The history of how it even came into place is fascinating! It could easily become a couple of blog posts in and of itself!
If you are interested in the history of tithing and how it came about in the church I’d suggest Stuart Murray’s “Beyond Tithing”. It is an excellent resource and doesn’t skimp on the details!
I won’t go into this in any more depth, I think covering the first 1000 years should suffice. I hope you can see that the tithe is not something that was common place for a very long time in the church. And it most certainly was not something the early church ever felt obligated to adhere to!
So why give?
First things first, let me say this – if you want to give 10% of your income to your local church, please by all means do!
I’m not against us supporting the work of the local church in the community. Nor am I against supporting pastors as they help disciple God’s people in a full-time capacity.
However, it is absolutely paramount that you do not think of it as a requirement from God. What you wish to do with your money is your choice.
I don’t want to tithe – so should I stop giving to my church?
As I said above, I think its important that you understand it’s not a requirement for you to be a “good Christian”. God doesn’t need you to give a certain amount to the local church.
With that said I would urge you to think about this long and hard.
Just because you don’t have to do something doesn’t mean it’s not a good idea.
Not only that – giving is very different to tithing.
Giving is a natural response for the believer.
The church’s role is to equip you and serve you. If you benefit from what it provides for you then I believe it’s only natural that you are going to want to support that financially. Not only financially but with your time and other resources too probably.
Why should I support the church and ministries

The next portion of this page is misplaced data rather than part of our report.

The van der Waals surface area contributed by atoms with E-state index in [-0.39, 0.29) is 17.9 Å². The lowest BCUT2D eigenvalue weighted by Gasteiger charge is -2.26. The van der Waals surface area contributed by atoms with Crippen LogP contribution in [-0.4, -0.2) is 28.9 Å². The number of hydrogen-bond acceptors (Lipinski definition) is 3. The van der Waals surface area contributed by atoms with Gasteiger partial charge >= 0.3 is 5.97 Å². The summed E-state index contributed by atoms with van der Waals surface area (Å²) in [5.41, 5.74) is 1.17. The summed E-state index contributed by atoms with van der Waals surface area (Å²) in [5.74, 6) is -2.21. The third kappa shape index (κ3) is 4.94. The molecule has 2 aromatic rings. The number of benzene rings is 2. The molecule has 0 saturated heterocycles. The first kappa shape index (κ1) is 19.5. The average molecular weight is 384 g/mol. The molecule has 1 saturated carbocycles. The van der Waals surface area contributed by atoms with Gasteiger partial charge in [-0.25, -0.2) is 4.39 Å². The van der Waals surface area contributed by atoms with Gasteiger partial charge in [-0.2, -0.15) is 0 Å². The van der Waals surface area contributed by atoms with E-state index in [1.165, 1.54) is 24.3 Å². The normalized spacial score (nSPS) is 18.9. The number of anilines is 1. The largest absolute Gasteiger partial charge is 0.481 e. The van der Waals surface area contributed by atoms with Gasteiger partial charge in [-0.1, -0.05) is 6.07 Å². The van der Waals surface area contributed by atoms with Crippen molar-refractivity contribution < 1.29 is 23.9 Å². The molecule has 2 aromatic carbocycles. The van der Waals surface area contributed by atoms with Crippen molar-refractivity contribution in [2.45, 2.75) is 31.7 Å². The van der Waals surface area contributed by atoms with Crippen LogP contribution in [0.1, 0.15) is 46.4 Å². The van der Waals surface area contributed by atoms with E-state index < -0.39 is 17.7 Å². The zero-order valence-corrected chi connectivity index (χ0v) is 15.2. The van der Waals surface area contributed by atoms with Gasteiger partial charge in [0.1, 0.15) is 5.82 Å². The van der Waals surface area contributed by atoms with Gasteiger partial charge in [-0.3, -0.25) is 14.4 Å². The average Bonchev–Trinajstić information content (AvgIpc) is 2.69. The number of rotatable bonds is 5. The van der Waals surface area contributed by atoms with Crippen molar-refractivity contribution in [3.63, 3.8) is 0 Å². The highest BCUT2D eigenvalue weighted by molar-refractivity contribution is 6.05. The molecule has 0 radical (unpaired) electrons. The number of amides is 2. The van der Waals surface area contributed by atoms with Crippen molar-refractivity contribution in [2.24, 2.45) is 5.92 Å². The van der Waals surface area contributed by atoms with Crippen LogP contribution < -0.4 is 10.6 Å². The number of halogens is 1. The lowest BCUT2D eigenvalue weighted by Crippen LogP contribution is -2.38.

This topic revolves around the areas God calls people.
Others often give their time to serve the body of Christ in a way and to the degree that they can’t financially support themselves. I think it’s a great idea to give and help support them with what God has called them to. When our present call allows us to make money.
This is an extremely Biblical principle as I mentioned above. I’ve listed these scriptures again for your convenience.
(see Acts 15:3; Romans 15:23-24; 1 Cor 9:1-14, 16:5-11; 2 Cor 1:16; Phil 4:14-18; Titus 3:13-14; 3 John 1:5-8)
Shouldn’t pastors and itinerate ministers get a tent-making job like Paul?
I personally find myself in a place that requires others to support me. So let me speak from my personal experience first.
When I worked in the business world I worked in a lucrative field and made more than ten times what my wife and I currently live on.
However, God asked me to put that aside and work full-time in this ministry. Both working in the business world and travelling to preach are valiant calls of God. God has just asked me to focus on one of them in this season.
I now find myself working at least 60hrs a week often a lot more and so I can’t work a “tent making” job. Trust me I wish I could! From the financial side of things it would make our life a LOT easier!
The truth is many people simply don’t have this opportunity. Most pastors and itinerate speakers aren’t in it for the money, trust me. Aside from the occasional person you see on the TV most of us are living off well below the average income.
To give you an idea I’ll be very transparent.
I made about €11,000 ($15,000) last year.
Try living of that for a year in the second most expensive country in the European Union and tell me that ministers are “in it for the money” ;)
Pastors and travelling speakers give up a lot to serve the people around them. It often requires a great degree of sacrifice from them and their family!
Should they get a tent-making job? If they can, absolutely!